To set up any project in CircleCI, start on the CircleCI dashboard. Go to the Projects section. All the GitHub repositories associated with your GitHub username or organization are listed. For this tutorial, the repository you want to set up is
On the Projects dashboard, select the option to set up the selected project. Select the option for using an existing configuration. The first configuration step is complete.
Note: This is not a mandatory step if you have already cloned this repository, but is an important one for you to learn how you would set it up in your own project.
First, create a
.circleci directory in your root directory and add a
config.yml file. The config file will contain the CircleCI configuration for every project. When this has been set up, you can use CircleCI orbs in the configuration to execute your Python API tests.
Your CircleCI configuration file will execute your tests and deploy your application to PythonAnywhere. In the
.circleci/config.yaml file, enter:
In this CircleCI configuration, you are creating two jobs. The first job is a build job responsible for installing the dependencies and running the tests. The deploy job is responsible only for deploying the application to PythonAnywhere. Running the build and test job followed by the deploy job ensures deployment happens only after successful tests.
After the tests pass, you can deploy your application to PythonAnywhere using the deploy job. To allow deployment of the application you need to generate SSH keys in your PythonAnywhere account, and then add that private key to your GitHub account.
You do not want to always use a password to connect to PythonAnywhere. To allow connection to PythonAnywhere without entering a password every time, you can generate SSH keys on the PythonAnywhere console. From the PythonAnywhere console, run this command:
You will be prompted to enter a passphrase for additional security. You can add this or leave it blank.
Great! You have generated your keys. Now you can use them in CircleCI to automatically connect to PythonAnywhere. I will cover that in the next section.
First though, you need PythonAnywhere to know that your public key is an authorized key. Add the public key to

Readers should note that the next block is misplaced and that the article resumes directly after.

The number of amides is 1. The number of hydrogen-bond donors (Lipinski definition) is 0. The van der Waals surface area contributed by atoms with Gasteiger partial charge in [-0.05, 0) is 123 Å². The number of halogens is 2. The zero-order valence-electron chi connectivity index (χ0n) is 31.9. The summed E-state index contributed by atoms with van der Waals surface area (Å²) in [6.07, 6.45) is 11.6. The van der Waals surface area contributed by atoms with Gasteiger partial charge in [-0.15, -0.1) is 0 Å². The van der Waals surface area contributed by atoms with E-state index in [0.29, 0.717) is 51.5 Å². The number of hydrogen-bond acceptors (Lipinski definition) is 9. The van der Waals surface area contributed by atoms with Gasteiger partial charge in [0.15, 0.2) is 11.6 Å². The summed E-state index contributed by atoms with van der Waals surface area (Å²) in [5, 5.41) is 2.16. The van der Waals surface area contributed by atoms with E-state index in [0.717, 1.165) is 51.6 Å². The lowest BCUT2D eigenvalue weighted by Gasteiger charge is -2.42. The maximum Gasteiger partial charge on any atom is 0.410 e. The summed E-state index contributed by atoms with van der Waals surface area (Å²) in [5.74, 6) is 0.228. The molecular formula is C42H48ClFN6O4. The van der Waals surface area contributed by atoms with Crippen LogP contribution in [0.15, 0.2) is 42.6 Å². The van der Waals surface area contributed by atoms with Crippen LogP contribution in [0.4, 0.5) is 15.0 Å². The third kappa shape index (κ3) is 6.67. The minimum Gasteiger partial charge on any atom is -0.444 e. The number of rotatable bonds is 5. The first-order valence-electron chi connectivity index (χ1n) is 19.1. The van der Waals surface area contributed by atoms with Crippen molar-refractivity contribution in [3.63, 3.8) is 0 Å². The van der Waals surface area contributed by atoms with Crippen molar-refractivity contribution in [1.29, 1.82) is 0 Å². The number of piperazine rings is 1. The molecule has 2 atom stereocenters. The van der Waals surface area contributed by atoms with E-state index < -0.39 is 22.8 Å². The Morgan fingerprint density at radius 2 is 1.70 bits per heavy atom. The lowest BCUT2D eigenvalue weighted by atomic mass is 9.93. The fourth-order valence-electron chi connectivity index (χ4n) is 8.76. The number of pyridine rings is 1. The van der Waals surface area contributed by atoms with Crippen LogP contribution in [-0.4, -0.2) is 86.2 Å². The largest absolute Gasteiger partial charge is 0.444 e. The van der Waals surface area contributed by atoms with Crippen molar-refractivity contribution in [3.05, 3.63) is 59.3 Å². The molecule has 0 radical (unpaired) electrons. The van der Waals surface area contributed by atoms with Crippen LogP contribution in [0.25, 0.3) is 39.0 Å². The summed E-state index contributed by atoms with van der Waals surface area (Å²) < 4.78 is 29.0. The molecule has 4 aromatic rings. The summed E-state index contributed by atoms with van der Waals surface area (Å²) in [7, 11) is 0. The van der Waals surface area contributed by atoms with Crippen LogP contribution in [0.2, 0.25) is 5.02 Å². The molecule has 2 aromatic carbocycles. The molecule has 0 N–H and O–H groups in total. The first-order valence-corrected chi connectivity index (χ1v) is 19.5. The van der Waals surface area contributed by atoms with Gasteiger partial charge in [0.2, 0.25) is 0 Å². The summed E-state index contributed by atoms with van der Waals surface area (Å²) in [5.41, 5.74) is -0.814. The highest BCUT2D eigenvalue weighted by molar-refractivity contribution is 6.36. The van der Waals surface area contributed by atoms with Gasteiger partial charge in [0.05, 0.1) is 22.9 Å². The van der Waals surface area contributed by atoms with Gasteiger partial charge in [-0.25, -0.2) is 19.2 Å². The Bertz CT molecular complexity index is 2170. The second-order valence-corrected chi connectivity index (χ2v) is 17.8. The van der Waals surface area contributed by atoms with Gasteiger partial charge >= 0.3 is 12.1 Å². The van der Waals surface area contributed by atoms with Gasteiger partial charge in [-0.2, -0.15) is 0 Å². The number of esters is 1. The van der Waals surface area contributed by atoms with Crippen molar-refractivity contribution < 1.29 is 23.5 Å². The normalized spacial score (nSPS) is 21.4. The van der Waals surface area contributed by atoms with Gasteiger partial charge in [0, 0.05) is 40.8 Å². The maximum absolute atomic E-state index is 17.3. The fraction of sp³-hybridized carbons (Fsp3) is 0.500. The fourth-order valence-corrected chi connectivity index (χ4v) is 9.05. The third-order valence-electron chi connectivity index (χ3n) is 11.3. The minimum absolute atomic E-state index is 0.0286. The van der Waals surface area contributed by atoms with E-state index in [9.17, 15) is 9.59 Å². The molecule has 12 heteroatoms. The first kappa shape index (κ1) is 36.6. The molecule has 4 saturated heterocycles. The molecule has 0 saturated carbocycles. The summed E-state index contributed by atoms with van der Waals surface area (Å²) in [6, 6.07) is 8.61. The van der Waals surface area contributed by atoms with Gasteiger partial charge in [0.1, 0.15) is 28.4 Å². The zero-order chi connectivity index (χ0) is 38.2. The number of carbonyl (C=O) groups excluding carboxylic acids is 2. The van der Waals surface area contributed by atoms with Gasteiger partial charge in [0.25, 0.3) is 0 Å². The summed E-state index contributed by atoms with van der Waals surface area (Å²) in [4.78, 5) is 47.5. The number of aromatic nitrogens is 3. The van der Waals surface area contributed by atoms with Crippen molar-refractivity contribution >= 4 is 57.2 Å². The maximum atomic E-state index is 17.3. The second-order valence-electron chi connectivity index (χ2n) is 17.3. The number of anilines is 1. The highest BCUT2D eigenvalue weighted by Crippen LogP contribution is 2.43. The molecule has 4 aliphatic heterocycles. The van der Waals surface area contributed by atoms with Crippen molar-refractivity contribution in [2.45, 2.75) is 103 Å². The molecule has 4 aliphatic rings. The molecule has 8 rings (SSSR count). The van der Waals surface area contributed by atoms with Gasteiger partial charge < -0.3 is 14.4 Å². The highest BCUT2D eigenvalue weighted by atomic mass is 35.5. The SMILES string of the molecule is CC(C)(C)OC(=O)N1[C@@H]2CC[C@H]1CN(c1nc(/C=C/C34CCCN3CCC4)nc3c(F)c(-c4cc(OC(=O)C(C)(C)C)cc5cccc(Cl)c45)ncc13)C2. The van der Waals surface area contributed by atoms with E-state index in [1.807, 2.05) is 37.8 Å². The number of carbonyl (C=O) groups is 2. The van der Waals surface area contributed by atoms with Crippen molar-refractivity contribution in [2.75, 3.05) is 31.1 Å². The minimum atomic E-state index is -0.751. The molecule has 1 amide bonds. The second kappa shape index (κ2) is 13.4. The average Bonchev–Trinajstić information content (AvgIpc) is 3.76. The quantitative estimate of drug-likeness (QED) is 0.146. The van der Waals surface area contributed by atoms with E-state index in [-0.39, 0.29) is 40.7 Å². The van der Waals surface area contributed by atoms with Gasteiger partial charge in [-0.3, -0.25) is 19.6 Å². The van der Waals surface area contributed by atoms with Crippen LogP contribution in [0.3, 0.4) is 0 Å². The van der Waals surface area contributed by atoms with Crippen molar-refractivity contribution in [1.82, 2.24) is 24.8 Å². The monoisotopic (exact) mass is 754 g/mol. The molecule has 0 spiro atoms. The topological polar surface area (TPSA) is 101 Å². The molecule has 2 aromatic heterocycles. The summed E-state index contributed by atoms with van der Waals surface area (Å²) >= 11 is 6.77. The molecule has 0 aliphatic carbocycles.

~/.ssh/authorized_keys in PythonAnywhereâs console using this command:
You will be prompted to enter your password. Once authorized, you can connect to PythonAnywhere without having to use a password ever again. Cool right? Test by running this command in the PythonAnywhere console:
This command should log you into the PythonAnywhere server from the console without entering a password. Your next step is adding SSH keys to CircleCI.
Following steps in the previous section you were able to generate both the private and public keys for the PythonAnywhere account. Now you can copy your private key to CircleCI.
To avoid adding overhead to the server, you can just display the private key and then copy it to the clipboard. In the PythonAnywhere console, enter this command:
Once you have your private key copied to the clipboard, navigate to the CircleCI project settings for your project and add the private key there.
The basic setup for deployment to CircleCI is complete. Go back to the
Deploy Over SSH configuration step in your CircleCI
config.yml file. Use the keyscan step
ssh-keyscan -H ssh.pythonanywhere.com >> ~/.ssh/known_hosts. This fetches the SSH keys for your PythonAnywhere account and adds them to the runners
~/.ssh/known_hosts file of your deploy job.
Then authenticate using SSH and pull the code from GitHub with this command:
Note that we are using the
$SSH_HOST variables to do the authentication while at the same time masking the SSH user and hostname. We did this by adding
SSH_HOST to the CircleCI Settings page under the Environment variables. You can read more about adding variables here .
SSH_HOST to access PythonAnywhere via SSH is
SSH_USER is the username of your PythonAnywhere account.
You should now be able to deploy your application to PythonAnywhere using CircleCI.